Bilingual poet, performer, producer, mentor and emerging playwright, Pierrette Requier is serving a two-year term as Edmonton’s Poet Laureate, from July 1, 2015 to June 30, 2017. She is Edmonton’s sixth Poet Laureate. In the following blog post she writes of her first six months as Edmonton’s Poet Laureate:
After the thrill of having been selected as Edmonton’s 6th Poet Laureate and the energy generated by the flurry of interviews requested from both the French and English communities, I was ready to say a full yes to invitations.
To my surprise, I realized how every literary occasion has been of value in that each event was lived as a collaboration in the emergence of the cultural life of our expanding city, more specifically by opening space for poetry and the way it moves the listeners.
It has, to date, been a privilege to be Edmonton’s literary ambassador, to happily plan for each event and to meet and work with people from various walks of life, across Alberta, Canada and occasionally from other countries.
Working with Edmonton’s Youth Poet Laureate Charlotte Cranston has been a highlight. In December 2015 we hosted a workshop exploring different ways of doing poetry for teachers’ Ben Johnston and Teta Engram’s creative writing class at Victoria School of the Arts. We were impressed by the 42 students’ quality of listening, their willingness to write and to share their pieces. After the class it was mentioned that the students had been afraid of the poetry aspect of this after school program. It was felt that our multi-faceted way of presenting helped remove that barrier, opened space for yet another way of expression.
Meeting young Marion Trigodet, recently arrived from France (French Language Assistant, University of Lethbridge), who had no idea that francophones existed all over Canada, has sparked an inter-generational and international relationship. When asked by Professeure Melanie Colado if she would collaborate in a dramatic reading for a presentation with Edmonton’s bilingual poet laureate she, having done theatre, readily agreed. As a result of our literary and spoken word experience at the University of Lethbridge, Ms. Trigodet is considering doing her master’s research on writers who write in two languages. Later introduced to Edmonton, she was delighted by the hospitality and has since been singing the praises of our city.
I had the privilege of attending the 2015 presentation of the Governor General’s Literary Awards in Ottawa in December. On my flight, I read Robyn Sarah’s poetry collection My Shoes Are Killing Me. In her acceptance speech she acknowledged that what sustained and continued to bolster her belief in the value of poetry during hard times were the many individual reflecting on her work about how they had been moved by her poems. I spoke with Sarah at the reception and have since, as promised, read her work to yet more appreciative groups in Edmonton. Having read and hosted many Alberta poets’ work, it is my hope that the Governor General’s Award will, in the future, be granted to our finest writers!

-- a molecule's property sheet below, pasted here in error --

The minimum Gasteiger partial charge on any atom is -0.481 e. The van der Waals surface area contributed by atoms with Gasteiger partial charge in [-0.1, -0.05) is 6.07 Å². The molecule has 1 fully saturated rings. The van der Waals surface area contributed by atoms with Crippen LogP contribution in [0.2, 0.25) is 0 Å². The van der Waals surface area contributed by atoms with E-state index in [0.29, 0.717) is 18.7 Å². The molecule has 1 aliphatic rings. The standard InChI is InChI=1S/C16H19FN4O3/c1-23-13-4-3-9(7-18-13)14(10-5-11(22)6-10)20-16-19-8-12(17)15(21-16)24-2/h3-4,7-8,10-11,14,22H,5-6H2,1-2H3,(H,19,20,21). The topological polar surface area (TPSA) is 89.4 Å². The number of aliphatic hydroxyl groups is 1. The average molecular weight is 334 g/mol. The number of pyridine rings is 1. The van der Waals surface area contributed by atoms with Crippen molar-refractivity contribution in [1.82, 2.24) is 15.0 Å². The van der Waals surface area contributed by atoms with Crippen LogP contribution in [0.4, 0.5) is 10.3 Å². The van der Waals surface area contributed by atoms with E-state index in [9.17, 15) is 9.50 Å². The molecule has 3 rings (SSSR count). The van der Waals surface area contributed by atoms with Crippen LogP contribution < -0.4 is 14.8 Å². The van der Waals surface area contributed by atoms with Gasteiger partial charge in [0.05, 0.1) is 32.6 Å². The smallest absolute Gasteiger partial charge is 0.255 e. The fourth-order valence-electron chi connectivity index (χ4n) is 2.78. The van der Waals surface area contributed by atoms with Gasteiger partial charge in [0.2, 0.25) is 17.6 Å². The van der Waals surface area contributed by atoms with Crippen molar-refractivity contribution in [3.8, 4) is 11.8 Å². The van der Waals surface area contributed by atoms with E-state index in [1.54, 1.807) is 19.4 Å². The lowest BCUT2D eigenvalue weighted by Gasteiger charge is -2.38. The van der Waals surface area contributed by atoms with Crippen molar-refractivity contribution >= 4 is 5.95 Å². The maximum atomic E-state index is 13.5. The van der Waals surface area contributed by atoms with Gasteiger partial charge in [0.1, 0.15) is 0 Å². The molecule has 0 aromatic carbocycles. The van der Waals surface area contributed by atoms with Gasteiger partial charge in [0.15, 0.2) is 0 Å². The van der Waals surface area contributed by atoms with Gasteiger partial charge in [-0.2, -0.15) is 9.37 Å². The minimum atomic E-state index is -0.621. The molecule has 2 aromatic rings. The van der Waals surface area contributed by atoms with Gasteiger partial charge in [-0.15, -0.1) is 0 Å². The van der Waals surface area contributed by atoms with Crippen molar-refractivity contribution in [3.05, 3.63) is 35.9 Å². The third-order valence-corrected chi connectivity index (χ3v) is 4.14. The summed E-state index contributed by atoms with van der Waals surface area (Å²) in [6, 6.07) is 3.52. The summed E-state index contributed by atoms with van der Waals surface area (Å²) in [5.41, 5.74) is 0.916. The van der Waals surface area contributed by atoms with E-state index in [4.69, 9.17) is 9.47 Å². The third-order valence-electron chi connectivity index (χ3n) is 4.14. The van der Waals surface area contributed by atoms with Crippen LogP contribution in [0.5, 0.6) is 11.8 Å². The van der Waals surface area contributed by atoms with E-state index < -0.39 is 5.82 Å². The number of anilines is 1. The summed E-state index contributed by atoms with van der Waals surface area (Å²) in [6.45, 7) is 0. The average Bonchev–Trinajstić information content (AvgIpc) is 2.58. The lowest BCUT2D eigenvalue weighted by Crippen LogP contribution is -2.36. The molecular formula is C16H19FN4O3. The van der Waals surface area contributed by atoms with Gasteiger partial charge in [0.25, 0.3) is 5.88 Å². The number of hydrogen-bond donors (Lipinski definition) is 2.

Another highlight of the Ottawa trip was catching up with Québecois friend Michel Pleau, (2013-2015 Poet Laureate of the Parliament of Canada) whom we had the privilege of hosting as the first francophone headliner at Edmonton’s Poetry Festival in April 2014. Michel was charmed by the Edmonton hospitality and by the West’s vast beauty. As well, he was happy to have a chance to try out his English both during the French Twist event and at the gala evening.
As well, I shared that our April 2014 exchanges had helped me further hone the theme of how one lives a bilingual identity as a writer as explored in my hybrid play Les Blues des oubliées produced at Edmonton’s L’UniThéâtre in October 2015. Our exchanges deepened my exploration of the place of dialects in a writer’s life, of language as continually being in emergence, thus lending itself to the creation of new forms of expression, of performance as playing with la langue vivante.
In Ottawa, M. Pleau introduced me to the people at Les Éditions David. Consequently I have set a retreat time aside to revisit the script of Les Blues des oubliées with the view to publication as well as to complete the translation of my collection details from the edge of the village / Petites nouvelles du Last Best Ouest.
I look forward to the next 6 months and thank all of the people who invited me to participate in events and to all those who attended.